By Robert Nichols
For 2016 Subaru has added a few new features to the WRX STi which are aimed at making this road legal rally racer a more personable car to live with daily.
For the first time the WRX STi can be had with rear radar. This system grants access to Blind Spot Detection, Lane Change Assist and Rear Cross Traffic Alert.
Also new are the audio and navigation systems which will hopefully be more user friendly than the previous version.
In more news, the 2016 WRX STi still has the aging 305 hp 2.5L turbocharged flat 4 boxer engine that sends 290 lb-ft through a 6-speed manual transmission. This combination makes it possible to go from 0 – 100 km/h in under 5 seconds, if you are into that sort of thing, and if you want a WRX STi you almost certainly are.
As before the transmission is only part of how this car controls its power. The Subaru Intelligent Drive (SI DRIVE) has 3 selectable modes to regulate throttle responses and various engine controls, giving the driver more say in what the drive home will be like. The modes – Intelligent, Sport, Sport Sharp – are chosen via a rotary dial on the center console, and in a car with this much technology and capability the differences in performance will be apparent immediately.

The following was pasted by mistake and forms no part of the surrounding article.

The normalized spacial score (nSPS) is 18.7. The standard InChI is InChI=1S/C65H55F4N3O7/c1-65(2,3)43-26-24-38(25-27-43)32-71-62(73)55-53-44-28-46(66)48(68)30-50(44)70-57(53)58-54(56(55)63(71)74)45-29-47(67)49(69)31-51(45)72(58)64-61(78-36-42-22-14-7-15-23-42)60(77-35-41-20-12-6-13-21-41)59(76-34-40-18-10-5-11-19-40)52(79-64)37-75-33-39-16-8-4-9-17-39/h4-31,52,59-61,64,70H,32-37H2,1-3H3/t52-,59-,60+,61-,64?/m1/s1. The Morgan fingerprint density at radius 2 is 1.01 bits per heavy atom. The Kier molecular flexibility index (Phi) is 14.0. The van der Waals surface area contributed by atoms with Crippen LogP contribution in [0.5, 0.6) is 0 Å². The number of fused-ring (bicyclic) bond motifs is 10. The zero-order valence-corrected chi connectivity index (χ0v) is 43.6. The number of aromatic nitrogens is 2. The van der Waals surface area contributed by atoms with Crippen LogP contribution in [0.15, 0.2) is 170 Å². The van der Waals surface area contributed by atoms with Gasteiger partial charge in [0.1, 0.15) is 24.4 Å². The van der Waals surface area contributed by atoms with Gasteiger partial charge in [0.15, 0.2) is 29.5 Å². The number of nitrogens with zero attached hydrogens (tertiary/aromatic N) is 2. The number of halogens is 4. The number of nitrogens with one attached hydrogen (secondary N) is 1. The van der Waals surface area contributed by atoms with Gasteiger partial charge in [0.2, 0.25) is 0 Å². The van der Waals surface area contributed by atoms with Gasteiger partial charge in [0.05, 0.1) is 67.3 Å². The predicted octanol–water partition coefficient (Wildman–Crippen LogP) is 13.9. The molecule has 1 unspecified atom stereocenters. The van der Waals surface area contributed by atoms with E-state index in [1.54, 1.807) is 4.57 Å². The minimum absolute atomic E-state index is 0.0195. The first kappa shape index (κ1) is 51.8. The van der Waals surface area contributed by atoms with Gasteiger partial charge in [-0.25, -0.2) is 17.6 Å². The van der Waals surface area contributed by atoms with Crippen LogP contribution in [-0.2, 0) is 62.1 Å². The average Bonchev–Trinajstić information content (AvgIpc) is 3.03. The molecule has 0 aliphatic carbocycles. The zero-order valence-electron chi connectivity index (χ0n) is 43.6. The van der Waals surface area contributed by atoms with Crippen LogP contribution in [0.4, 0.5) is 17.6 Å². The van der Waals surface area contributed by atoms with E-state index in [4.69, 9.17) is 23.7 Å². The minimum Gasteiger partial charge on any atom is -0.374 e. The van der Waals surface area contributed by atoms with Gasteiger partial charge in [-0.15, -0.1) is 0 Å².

Exclusive to the WRX STi is the multi-mode DCCD or driver controlled center differential. The system allows the driver to adjust and customize how the torque is distributed between the front and rear axles according to the weather or the mood they happen to be in.
Of course if the day was particularly taxing you may just want the car to take care of such decisions. For such times, the driver can rely on 1 of the 3 pre-programmed modes and relish in all the programmers hard work.
The system monitors sensors for the steering angle, throttle position, RPM, lateral-g, yaw, and braking to provide torque to the appropriate wheels based on the current circumstances the car is facing. In addition to the customizable center differential both the front axle and rear axle also have differentials which govern the power delivery from side to side.
But all that still left the engineers feeling they could do more. So they included active torque vectoring, which used the brake system to apply pressure to the inside front wheel while cornering to deliver more neutral handling. Now, that is sure to be enough yes? Actually no; the VDC or vehicle dynamics control, of which the torque vectoring is an enhancement, can itself be controlled. It has 3 settings VDC Normal, Traction and Off. Each subsequent choice lessens the amount of system engagement. In other words, if you want to do a bit of sideways driving, you can turn the system off and go nuts.
So while we may have been hoping Subaru would add more power, the 2016 WRX STi will still thrill you on a twisty back road but will now be easier to live with.
There are three trim levels and prices start at $37,995 and top out at $45,395 for the STi Sport Tech Package.